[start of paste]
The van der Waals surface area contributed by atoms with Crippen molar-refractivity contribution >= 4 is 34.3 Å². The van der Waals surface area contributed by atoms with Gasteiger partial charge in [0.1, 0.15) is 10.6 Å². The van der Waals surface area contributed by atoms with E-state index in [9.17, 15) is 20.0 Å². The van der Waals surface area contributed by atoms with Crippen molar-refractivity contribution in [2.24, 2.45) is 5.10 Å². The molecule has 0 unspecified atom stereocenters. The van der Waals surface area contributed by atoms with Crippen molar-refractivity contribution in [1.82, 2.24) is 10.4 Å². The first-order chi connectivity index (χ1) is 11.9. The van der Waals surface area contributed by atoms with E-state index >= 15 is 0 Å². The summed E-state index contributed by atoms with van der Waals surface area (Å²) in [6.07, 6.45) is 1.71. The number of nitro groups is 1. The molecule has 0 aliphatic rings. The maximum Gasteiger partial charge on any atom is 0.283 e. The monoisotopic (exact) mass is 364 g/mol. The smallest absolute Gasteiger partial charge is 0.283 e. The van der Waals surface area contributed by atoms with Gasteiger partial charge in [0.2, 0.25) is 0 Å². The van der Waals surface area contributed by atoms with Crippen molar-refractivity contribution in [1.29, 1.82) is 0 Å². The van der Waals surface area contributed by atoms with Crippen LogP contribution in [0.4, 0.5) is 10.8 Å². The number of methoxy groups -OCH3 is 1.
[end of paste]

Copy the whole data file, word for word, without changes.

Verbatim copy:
The van der Waals surface area contributed by atoms with Crippen molar-refractivity contribution >= 4 is 34.3 Å². The van der Waals surface area contributed by atoms with Gasteiger partial charge in [0.1, 0.15) is 10.6 Å². The van der Waals surface area contributed by atoms with E-state index in [9.17, 15) is 20.0 Å². The van der Waals surface area contributed by atoms with Crippen molar-refractivity contribution in [2.24, 2.45) is 5.10 Å². The molecule has 0 unspecified atom stereocenters. The van der Waals surface area contributed by atoms with Crippen molar-refractivity contribution in [1.82, 2.24) is 10.4 Å². The first-order chi connectivity index (χ1) is 11.9. The van der Waals surface area contributed by atoms with E-state index >= 15 is 0 Å². The summed E-state index contributed by atoms with van der Waals surface area (Å²) in [6.07, 6.45) is 1.71. The number of nitro groups is 1. The molecule has 0 aliphatic rings. The maximum Gasteiger partial charge on any atom is 0.283 e. The monoisotopic (exact) mass is 364 g/mol. The smallest absolute Gasteiger partial charge is 0.283 e. The van der Waals surface area contributed by atoms with Gasteiger partial charge in [0.2, 0.25) is 0 Å². The van der Waals surface area contributed by atoms with Crippen molar-refractivity contribution in [1.29, 1.82) is 0 Å². The van der Waals surface area contributed by atoms with Crippen LogP contribution in [0.4, 0.5) is 10.8 Å². The number of methoxy groups -OCH3 is 1.